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ment to be entered, is made the subject of express provision in the Code. In sec. 436 and 437, the nature of the judgment which may be given on an action by the Attorney-General for the usurpation of an office, is specially prescribed ; and, in section 452, the following special restrictions are imposed, in relation to judgment in cases of forfeiture and eviction :

$ 452. Judgment of forfeiture and eviction shall only be given, in favor of the person entitled to the reversion, against the tenant in possession, when the injury to the estate in reversion shall be adjudged in the action to be equal to the value of the tenant's estate, or unexpired term, or to have been done in malice.

In Linden v. Hepburn, 3 Sandf. S. C. R. 668, (reported 3. C. R. 165, as Linden v. Fritz,) it was held that relief of an equitable nature, could not be obtained in the same proceeding in which judgment for forfeiture and eviction was sought. A recovery for damages is, however, clearly not inconsistent with judgment of this description.

The above directions have reference to the entry of judgment, on the direction of a single judge, or the report of referees. That on the decision of the general term, on an appeal, or issue of law, differs in no essential particular: the component parts of the roll are the same, to which, where the judgment is on appeal, must be added the case on such appeal, with the costs and postea thereon, which papers must be annexed to the original judgment roll, so as to form one complete record, where practicable; or, if such be not the case, they may be filed separately. The form of the postea will be found in the Appendix. The judgment so entered may, of course, be docketed and enforced, in precisely the same way as in other cases.

Where the prevailing party delays entering up his judgment, his opponent, by means of a motion, may compel him to take the necessary proceedings for that purpose.Bank of Genevu v. Hotchkiss, 5 How. 478; 1 C. R. (N. S.) 153. See, however, this subject more fully considered in a subsequent chapter, under the head of Appeal.

Where a judgment has been entered up in consequence of a verbal stipulation between the attorneys on both sides, the court will compel both parties to perform its terms. The rule requiring such agreement to be in writing, does not apply in a case of this description, where an advantage has been obtained by the one party, in consequence of the other's reliance on the arrangement, and where, in fact, the verbal agreement has been executed, by passing into a judgment.— Montgomery v. Ellis, 6 How. 326..




The proceedings here referred to, are those which become necessary, where the right of the prevailing party to recover has been adjudged upon, but the exact nature and amount of that recovery requires to be made the subject of further inquiry or assessment, before final action can be taken upon such adjudi. cation.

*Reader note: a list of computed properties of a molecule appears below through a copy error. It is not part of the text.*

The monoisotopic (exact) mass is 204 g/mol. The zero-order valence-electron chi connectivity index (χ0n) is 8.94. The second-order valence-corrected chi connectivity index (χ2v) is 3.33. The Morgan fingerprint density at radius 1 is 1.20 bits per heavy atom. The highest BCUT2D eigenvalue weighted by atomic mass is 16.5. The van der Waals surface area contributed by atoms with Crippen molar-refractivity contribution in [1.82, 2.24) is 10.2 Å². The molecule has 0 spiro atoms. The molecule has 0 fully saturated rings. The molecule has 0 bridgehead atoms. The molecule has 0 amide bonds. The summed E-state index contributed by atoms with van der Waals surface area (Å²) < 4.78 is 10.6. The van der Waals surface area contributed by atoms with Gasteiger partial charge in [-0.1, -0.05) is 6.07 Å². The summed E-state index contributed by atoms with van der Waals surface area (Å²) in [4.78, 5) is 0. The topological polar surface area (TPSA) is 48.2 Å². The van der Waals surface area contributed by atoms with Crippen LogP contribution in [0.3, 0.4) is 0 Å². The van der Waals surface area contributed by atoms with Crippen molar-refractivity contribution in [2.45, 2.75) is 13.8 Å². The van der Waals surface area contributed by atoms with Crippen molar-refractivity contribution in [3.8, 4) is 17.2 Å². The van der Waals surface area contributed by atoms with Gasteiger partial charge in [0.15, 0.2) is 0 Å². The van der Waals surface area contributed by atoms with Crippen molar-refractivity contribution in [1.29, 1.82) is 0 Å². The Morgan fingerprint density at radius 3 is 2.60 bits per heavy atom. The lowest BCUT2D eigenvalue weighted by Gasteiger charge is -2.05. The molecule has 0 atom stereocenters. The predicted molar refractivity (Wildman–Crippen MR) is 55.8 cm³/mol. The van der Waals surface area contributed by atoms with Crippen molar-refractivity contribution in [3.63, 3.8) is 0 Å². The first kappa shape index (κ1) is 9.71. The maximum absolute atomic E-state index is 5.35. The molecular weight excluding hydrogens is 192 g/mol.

The course to be pursued under these circumstances, is either the granting of a reference, or assessment by a sheriff's jury, as the case may require. These proceedings are, as before shown, equally applicable to judgment taken by default, as to that on contested cases.

In those where the taking of a long account is involved, a reference is the proper course, as it would have been had such account come in question at the actual trial. The proceedings on a reference of this description, are precisely analogous to those on reference in general, as before detailed in the chapter devoted to the consideration of that subject. When the referee's report is obtained, it should be confirmed in the usual manner, as in all cases of interlocutory or consequential examinations of this nature; after which, if such report be confirmed without opposition, judgment may be entered without further application to the court, the referee's report being filed with and forming part of the judgment roll. The usual notices of taxation, &c., must, of course, be given as in other cases.

The proceedings, on a reference of this description, in cases of foreclosure, are prescribed in detail by Rule 49 of the supreme court. If the parties are “sui juris," the referee, in such case,

is to compute the amount due to the plaintiff, and to such of the defendants (if any) as are prior incumbrancers of the mortgaged premises.” This is all that is required, where the whole amount secured on the mortgage has become due. If such be not the case, the further duty is imposed on the referee, of examining and reporting whether the mortgaged premises can be sold in parcels. Where, however, the defendants, or any of them, are infants, or absentees, the order of reference must also direct the referee,“ to take proof of the facts and circumstances stated in the complaint, and to examine the plaintiffs, on oath, as to any payments which have been made, and to compute the amount due on the mortgage, preparatory to the application for the judgment of foreclosure and sale." See form of order in Appendix.

On a reference of this latter description, the plaintiff's case must be proved in the usual manner, as on a hearing by the court, or before a referee of the whole issue. In those of the former nature, evidence of the amount due, and also, where the mortgage is only partially payable, of the nature and situation of the property, is all that will be required.

On the report being made, the plaintiff must move for judgment thereon, on the usual notice to any defendants that may have appeared; or, if none have done so, then ex parte, and without notice.